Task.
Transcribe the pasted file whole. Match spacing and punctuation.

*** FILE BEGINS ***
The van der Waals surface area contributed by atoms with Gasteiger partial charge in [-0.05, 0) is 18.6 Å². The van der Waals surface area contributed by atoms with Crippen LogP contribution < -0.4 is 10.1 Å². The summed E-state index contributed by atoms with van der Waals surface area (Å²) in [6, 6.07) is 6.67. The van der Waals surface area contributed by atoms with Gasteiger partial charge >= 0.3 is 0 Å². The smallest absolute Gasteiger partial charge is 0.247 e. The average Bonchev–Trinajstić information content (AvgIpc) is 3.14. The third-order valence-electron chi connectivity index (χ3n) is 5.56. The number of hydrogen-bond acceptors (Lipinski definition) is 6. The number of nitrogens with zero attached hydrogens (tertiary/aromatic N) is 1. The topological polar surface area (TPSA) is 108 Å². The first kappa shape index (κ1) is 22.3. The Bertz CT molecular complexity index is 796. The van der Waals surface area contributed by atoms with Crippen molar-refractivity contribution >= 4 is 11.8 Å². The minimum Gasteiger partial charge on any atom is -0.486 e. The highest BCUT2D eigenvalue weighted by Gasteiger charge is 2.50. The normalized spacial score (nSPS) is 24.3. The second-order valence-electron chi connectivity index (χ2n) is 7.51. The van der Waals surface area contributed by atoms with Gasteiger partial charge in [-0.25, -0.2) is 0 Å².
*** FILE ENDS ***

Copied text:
The van der Waals surface area contributed by atoms with Gasteiger partial charge in [-0.05, 0) is 18.6 Å². The van der Waals surface area contributed by atoms with Crippen LogP contribution < -0.4 is 10.1 Å². The summed E-state index contributed by atoms with van der Waals surface area (Å²) in [6, 6.07) is 6.67. The van der Waals surface area contributed by atoms with Gasteiger partial charge >= 0.3 is 0 Å². The smallest absolute Gasteiger partial charge is 0.247 e. The average Bonchev–Trinajstić information content (AvgIpc) is 3.14. The third-order valence-electron chi connectivity index (χ3n) is 5.56. The number of hydrogen-bond acceptors (Lipinski definition) is 6. The number of nitrogens with zero attached hydrogens (tertiary/aromatic N) is 1. The topological polar surface area (TPSA) is 108 Å². The first kappa shape index (κ1) is 22.3. The Bertz CT molecular complexity index is 796. The van der Waals surface area contributed by atoms with Crippen molar-refractivity contribution >= 4 is 11.8 Å². The minimum Gasteiger partial charge on any atom is -0.486 e. The highest BCUT2D eigenvalue weighted by Gasteiger charge is 2.50. The normalized spacial score (nSPS) is 24.3. The second-order valence-electron chi connectivity index (χ2n) is 7.51. The van der Waals surface area contributed by atoms with Gasteiger partial charge in [-0.25, -0.2) is 0 Å².